Heardened Hearts and Ringing Cellphones

I broke from my traditional routine of watching Sportscenter as I got ready for my day today - I watched Headline News instead.  In the midst of the short segments about Iran, healthcare debates, and floods, there was news about Hugh Jackman (I'm not sure how that's as newsworthy as other things, but it is...to somebody).

What happened with Hugh struck me.  It turns out that he and Daniel Craig (the most recent James Bond) were doing a stage performance when someone's phone rang on the front rows.  Hugh stopped mid-dialogue to address the situation.  They didn't show the culprit, but by the time he finished, I'm sure the violator felt two inches tall and at least a little slimy.  I say bravo, Hugh Jackman, bravo. 

More than once, cell phones have gone off in church, usually mid-prayer or mid-sermon.  I look out over the crowd some Sundays and a few of our teenagers are using worship time to text their friends.  Among all the noise of life, cell phones have quite possibly become the most disruptive and disrespectful of all the noises.

Now, understand this, I'm very addicted to my "crackberry."  It goes with me everywhere and I've had to train myself to ignore it at certain times.  The only time the ringer is set to an audible level is at night in case there is a church emergency or during the weekend, when I leave it on the kitchen counter and don't carry it with me.  Throughout the week, it's on my hip and vibrates with every phone call, voicemail, text message, email, and tweet.  I've had to learn when that's even not appropriate though.  Some meetings I can get away with it going off and even have the ability to respond.  Other meetings, I've learned that I have to turn it completely off and give my full attention to whatever I'm doing.

Not everyone has bothered to learn good cell phone etiquette though.  I'm amazed at the number of phones that go off at a spleen-bursting level in very inappropriate places.  I'm even more amazed at the number of people who don't know that the red, end-call button will shut the damned thing up - these are the people that try to smother the phone, thinking you can't hear it, as the kids on the back row start singing along to the Snoop Dog song you've set as your ringtone.

Churches, in recent years, have countered these issues with expensive equipment.  Other companies, such as play houses and movie theaters have also bought cell jamming equipment.  With this equipment running, there are "fewer bars in fewer places."  I find it sad though that these places can't rely on people to at the very least, silence their phones.  How many times do I have to hear "A Country Boy Can Survive" in a funeral service before something changes?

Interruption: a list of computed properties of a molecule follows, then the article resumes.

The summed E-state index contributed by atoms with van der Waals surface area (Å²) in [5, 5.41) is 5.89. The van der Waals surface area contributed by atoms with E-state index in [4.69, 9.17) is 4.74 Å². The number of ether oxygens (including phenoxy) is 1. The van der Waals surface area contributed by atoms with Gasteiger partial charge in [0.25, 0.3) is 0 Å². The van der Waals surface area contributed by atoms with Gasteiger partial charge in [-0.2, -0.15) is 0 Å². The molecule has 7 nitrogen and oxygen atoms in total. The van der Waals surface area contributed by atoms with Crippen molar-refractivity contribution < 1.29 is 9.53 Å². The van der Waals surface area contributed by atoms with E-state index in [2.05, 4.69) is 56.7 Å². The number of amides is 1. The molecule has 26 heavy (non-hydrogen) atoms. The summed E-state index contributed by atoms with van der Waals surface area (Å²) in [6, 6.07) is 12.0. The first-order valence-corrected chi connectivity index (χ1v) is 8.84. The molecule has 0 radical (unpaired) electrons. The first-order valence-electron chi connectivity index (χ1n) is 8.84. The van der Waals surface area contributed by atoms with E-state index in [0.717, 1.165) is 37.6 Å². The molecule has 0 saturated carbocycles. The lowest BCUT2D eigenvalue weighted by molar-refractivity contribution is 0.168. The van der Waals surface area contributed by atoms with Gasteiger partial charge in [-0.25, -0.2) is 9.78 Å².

Meanwhile, we gripe when we start to lose our freedoms with the addition of new security equipment or new rules and laws.

In Mark's gospel, the Pharisees approached Jesus, asking if it was lawful for a man to divorce his wife.  Jesus' answer gets to the heart - "Because of your hardness of heart [Moses] wrote this commandment for you."  In other words, because you couldn't be counted on to do the right thing on your own, you've got a new rule to live by.

Think about it, the Ten Commandments (that some people have worshipped more than Christ) were given to the Israelites because they couldn't be counted on to live responsibly and in faithful relationship to the one true God.  Why are we having to regulate our banks' activities more closely now?  Because human beings can't be counted on to act appropriately.  Why do churches have extensive policies about how to serve meals to bereaved families?  Same reason.  Most of our rules, policies, and laws are ridiculous when you really think about it, but so we can live together, we have to limit each other and assume responsibility for each other.

Jesus said, "Do not think that I have come to abolish the Law or the Prophets; I have not come to abolish them but to fulfill them" (Matthew 5:17).  Paul said, "Now that faith has come, we are no longer under the supervision of the law" (Galatians 3:25).  So what do we make of regulation? 

Remember what Jesus said to the Pharisees?  Because their hearts were hardened, they were given regulation.  What's the alternative?  If we will live our lives pursuing God and honoring God by loving God and loving others, we will have no need for regulations.  God's Holy Spirit becomes our regulation with everything from not killing other people to learning when to turn off our cell phones.

I'm pretty sure this is why the greatest commandments, according to Christ, were to love God and love others.  If we can do those things, in everything that we do, we will have all that we need, God will be honored by our lives, and everything else will fall into place just as it needs to be.